20:04 September 15, 2010 by Nomark
Try not to twist my words - its a very intellectually dishonest way to argue. I did not call Lars Ohly an opponent of parliamentary democracy. I said that he had at best, a tenuous attachment to the idea of parliamentary democracy. There is quite a difference in meaning between the two sentences.

Here are a few quotes from Ohly:

Marxism-leninismen är ett bra, riktigt och viktigt begrepp.

Vi får aldrig acceptera ett demokratibegrepp som står höjt över klasskampen.

Kuba är ett fantastiskt exempel på hur man under mycket fattiga förhållanden kan uppnå folkligt deltagande och ekonomisk rättvisa.

Det kan vara så att inskränkningar av de demokratiska fri- och rättigheterna är den enda möjligheten för arbetarklassen att slå vakt om den största demokratiska reformen vi känner till - avskaffandet av utsugningen och kapitalismen.

The thing is.... most of us don't need a lifetime of experience to persuade us of the primacy of parliamentary democracy. It shouldn't be something to which we supposedly "convert" in middle age. Similarly, I wouldn't trust any party with a leader who spent much of his/her life defending fascism, as "ett bra, riktigt och viktigt begrepp."

Your argument about the Moderates is something a strange one since I don't think anyone active in that party in the 1930s and 1940s plays a role today, unlike many members of the Left party who most certainly were around prior to the fall of the Berlin Wall.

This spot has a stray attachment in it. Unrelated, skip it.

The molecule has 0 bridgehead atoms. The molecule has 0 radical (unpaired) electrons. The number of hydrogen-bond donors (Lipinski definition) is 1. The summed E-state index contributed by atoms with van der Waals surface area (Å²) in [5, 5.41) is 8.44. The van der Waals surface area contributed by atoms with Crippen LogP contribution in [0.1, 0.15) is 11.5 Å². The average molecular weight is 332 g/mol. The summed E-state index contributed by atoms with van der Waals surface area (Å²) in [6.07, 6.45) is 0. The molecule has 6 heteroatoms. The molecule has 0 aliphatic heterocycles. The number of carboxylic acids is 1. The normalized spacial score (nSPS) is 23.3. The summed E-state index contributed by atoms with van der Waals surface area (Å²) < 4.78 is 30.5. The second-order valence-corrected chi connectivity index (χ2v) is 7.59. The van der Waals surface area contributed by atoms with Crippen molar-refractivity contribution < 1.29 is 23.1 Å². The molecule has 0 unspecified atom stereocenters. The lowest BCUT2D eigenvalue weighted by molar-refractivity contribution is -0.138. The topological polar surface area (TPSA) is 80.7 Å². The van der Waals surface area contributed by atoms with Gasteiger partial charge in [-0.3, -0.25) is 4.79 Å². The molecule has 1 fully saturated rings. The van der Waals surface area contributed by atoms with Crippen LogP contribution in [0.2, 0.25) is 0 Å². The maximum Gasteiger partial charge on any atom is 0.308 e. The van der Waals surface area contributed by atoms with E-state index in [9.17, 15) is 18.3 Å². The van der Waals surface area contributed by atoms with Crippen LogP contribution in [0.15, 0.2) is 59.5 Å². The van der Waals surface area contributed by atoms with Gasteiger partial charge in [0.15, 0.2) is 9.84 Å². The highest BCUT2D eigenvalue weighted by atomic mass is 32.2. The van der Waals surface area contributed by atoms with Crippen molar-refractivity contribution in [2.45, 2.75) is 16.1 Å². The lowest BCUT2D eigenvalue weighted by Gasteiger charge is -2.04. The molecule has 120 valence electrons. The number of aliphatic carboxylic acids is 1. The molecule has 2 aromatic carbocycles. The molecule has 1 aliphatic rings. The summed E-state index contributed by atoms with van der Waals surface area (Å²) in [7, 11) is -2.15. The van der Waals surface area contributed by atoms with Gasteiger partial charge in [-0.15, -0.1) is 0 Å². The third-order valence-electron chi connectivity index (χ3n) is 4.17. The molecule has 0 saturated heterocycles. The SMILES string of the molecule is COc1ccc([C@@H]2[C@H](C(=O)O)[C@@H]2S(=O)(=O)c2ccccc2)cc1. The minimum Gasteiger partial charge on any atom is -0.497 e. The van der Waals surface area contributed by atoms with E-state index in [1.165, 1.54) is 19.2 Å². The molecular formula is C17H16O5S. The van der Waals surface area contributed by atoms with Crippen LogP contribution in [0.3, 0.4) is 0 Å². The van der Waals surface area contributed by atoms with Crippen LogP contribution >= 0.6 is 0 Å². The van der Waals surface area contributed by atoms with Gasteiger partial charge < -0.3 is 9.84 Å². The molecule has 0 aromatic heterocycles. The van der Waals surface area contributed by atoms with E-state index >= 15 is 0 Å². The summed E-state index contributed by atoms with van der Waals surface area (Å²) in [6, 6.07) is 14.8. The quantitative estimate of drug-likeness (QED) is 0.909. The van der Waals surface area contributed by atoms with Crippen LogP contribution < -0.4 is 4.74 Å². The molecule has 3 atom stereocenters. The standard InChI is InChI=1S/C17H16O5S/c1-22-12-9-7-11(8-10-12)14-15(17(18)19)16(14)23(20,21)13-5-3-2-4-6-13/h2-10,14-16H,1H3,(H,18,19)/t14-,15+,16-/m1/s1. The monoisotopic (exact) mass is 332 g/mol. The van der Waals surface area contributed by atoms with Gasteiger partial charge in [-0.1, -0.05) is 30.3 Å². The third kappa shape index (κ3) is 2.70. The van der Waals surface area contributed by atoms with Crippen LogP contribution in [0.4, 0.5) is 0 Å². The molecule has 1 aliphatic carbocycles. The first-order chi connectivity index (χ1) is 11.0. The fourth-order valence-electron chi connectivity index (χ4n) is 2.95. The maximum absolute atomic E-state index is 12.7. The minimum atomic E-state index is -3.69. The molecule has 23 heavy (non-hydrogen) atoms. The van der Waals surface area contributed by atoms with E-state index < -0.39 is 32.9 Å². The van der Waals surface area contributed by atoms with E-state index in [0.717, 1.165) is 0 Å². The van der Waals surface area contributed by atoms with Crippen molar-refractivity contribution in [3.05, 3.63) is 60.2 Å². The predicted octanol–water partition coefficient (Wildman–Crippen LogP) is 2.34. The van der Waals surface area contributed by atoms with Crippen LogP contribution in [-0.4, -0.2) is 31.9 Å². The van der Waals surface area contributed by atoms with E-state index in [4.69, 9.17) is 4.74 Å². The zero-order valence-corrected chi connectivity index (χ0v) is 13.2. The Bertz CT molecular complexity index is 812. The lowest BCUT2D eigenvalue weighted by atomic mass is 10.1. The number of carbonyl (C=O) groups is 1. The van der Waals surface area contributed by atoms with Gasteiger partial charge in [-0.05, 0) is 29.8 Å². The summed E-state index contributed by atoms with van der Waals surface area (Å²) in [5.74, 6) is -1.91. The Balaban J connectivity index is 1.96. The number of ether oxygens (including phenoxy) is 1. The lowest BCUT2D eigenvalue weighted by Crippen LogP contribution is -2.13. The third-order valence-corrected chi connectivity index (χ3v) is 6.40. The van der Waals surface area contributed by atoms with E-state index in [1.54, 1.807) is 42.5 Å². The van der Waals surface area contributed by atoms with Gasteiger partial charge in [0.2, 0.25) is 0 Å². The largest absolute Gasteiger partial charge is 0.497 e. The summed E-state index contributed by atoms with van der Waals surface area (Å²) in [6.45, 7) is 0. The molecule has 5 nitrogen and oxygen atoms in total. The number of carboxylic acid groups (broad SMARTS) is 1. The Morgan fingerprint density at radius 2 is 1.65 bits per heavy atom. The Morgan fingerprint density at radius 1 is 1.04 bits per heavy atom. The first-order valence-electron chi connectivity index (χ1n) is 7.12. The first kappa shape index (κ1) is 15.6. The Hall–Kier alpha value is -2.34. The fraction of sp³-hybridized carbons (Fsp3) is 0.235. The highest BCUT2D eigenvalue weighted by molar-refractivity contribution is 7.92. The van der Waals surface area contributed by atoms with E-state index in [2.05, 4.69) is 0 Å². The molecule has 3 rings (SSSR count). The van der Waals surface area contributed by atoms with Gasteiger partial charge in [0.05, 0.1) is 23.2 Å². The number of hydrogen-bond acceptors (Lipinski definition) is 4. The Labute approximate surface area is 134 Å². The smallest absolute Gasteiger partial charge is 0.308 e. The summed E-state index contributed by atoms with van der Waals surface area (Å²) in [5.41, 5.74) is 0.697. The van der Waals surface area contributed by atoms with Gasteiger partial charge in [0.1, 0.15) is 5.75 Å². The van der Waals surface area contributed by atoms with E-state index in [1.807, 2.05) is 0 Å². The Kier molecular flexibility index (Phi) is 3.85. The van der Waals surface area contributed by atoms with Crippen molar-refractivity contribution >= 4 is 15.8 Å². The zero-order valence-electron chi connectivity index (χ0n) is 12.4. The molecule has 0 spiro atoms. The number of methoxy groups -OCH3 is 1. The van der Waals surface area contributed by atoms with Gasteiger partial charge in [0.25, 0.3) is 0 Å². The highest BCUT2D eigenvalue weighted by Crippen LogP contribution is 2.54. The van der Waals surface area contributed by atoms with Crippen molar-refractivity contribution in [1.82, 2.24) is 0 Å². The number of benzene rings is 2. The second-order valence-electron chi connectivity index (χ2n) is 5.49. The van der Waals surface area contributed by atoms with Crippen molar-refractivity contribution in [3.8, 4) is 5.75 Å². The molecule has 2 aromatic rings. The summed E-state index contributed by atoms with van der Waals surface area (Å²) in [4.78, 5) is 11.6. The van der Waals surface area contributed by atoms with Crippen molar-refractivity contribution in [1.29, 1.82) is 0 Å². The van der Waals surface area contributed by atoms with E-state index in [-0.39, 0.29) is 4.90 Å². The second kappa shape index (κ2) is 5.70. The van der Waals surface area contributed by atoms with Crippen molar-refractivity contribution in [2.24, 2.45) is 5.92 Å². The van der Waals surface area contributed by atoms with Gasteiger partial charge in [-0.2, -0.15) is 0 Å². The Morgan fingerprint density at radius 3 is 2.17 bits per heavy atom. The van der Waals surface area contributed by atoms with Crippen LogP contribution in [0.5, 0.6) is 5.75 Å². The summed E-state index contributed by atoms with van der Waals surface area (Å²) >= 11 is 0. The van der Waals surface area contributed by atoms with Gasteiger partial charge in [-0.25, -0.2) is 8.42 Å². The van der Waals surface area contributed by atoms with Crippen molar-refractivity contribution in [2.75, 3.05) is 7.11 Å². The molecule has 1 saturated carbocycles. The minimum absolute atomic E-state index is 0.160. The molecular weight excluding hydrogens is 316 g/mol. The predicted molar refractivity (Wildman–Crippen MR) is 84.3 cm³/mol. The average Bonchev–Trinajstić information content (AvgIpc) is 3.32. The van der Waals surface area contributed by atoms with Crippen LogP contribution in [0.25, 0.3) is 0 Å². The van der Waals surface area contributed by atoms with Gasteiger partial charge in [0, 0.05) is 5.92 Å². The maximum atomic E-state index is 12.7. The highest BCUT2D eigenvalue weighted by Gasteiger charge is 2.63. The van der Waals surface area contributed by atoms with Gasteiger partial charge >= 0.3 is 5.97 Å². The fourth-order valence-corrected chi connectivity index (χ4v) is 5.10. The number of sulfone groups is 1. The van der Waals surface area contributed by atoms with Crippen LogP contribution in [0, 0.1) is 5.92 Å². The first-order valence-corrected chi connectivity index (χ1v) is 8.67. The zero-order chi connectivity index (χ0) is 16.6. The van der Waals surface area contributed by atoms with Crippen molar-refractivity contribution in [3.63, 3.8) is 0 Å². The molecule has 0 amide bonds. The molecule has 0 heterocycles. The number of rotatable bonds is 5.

However, since you've raised the topic of parties with dodgy histories then I'm sure you're aware of the Kirunasvenskarna. For any readers who aren't, they were a bunch of idealistic communistics sent to Russia in the 1920s and 1930's to build the communist paradise. Sadly, and predictably with the hindsight of history, many of them were executed and others sent to prison camps. The fortunate few who managed to return were ostracised by their Swedish communist friends because, after all, things couldn't possibly be so bad in the workers' paradise - the returnees simply must be lying. That particular issue is still alive today btw. Lars Ohly (unsurprisingly enough) got into quite some trouble recently for dodging an apology to the families of those who returned for the treatment they received from the party when they came home. Hence, if one wishes to carry your argument through to a logical conclusion then I'm afraid the Left party, with its attachment to the Soviet killing machine, doesn't fare much better than the Moderates in early twentieth century history.